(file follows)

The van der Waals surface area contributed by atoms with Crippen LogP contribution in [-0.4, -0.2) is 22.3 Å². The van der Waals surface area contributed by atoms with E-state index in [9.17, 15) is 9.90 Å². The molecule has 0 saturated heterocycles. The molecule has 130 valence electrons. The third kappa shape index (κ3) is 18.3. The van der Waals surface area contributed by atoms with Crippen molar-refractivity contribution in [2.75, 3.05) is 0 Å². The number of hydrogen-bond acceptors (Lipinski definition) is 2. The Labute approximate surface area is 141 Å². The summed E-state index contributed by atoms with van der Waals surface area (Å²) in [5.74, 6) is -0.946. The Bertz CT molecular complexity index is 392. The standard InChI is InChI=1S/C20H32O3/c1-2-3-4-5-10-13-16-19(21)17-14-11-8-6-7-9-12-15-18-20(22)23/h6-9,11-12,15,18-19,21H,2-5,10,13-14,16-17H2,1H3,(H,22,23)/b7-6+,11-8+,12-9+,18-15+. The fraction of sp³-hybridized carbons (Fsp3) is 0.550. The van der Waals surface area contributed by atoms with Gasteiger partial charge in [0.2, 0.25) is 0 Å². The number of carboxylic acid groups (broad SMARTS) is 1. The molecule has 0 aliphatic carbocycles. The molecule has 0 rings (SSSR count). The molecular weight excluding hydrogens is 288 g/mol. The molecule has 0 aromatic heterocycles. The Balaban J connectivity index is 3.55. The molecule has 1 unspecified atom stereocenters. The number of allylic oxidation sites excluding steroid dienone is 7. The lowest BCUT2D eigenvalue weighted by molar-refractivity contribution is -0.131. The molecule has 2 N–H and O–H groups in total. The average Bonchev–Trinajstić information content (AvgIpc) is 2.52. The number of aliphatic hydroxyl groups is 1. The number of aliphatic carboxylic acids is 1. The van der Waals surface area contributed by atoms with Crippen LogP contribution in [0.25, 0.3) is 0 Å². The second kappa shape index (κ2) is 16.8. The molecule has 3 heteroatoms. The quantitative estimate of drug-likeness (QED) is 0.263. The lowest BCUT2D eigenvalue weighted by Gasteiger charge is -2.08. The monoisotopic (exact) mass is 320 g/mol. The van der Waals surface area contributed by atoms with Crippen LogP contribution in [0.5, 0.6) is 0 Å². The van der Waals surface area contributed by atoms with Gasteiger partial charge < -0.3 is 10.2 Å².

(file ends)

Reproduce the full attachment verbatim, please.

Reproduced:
The van der Waals surface area contributed by atoms with Crippen LogP contribution in [-0.4, -0.2) is 22.3 Å². The van der Waals surface area contributed by atoms with E-state index in [9.17, 15) is 9.90 Å². The molecule has 0 saturated heterocycles. The molecule has 130 valence electrons. The third kappa shape index (κ3) is 18.3. The van der Waals surface area contributed by atoms with Crippen molar-refractivity contribution in [2.75, 3.05) is 0 Å². The number of hydrogen-bond acceptors (Lipinski definition) is 2. The Labute approximate surface area is 141 Å². The summed E-state index contributed by atoms with van der Waals surface area (Å²) in [5.74, 6) is -0.946. The Bertz CT molecular complexity index is 392. The standard InChI is InChI=1S/C20H32O3/c1-2-3-4-5-10-13-16-19(21)17-14-11-8-6-7-9-12-15-18-20(22)23/h6-9,11-12,15,18-19,21H,2-5,10,13-14,16-17H2,1H3,(H,22,23)/b7-6+,11-8+,12-9+,18-15+. The fraction of sp³-hybridized carbons (Fsp3) is 0.550. The van der Waals surface area contributed by atoms with Gasteiger partial charge in [0.2, 0.25) is 0 Å². The number of carboxylic acid groups (broad SMARTS) is 1. The molecule has 0 aliphatic carbocycles. The molecule has 0 rings (SSSR count). The molecular weight excluding hydrogens is 288 g/mol. The molecule has 0 aromatic heterocycles. The Balaban J connectivity index is 3.55. The molecule has 1 unspecified atom stereocenters. The number of allylic oxidation sites excluding steroid dienone is 7. The lowest BCUT2D eigenvalue weighted by molar-refractivity contribution is -0.131. The molecule has 2 N–H and O–H groups in total. The average Bonchev–Trinajstić information content (AvgIpc) is 2.52. The number of aliphatic hydroxyl groups is 1. The number of aliphatic carboxylic acids is 1. The van der Waals surface area contributed by atoms with Crippen LogP contribution in [0.25, 0.3) is 0 Å². The second kappa shape index (κ2) is 16.8. The molecule has 3 heteroatoms. The quantitative estimate of drug-likeness (QED) is 0.263. The lowest BCUT2D eigenvalue weighted by Gasteiger charge is -2.08. The monoisotopic (exact) mass is 320 g/mol. The van der Waals surface area contributed by atoms with Crippen LogP contribution in [0.5, 0.6) is 0 Å². The van der Waals surface area contributed by atoms with Gasteiger partial charge < -0.3 is 10.2 Å².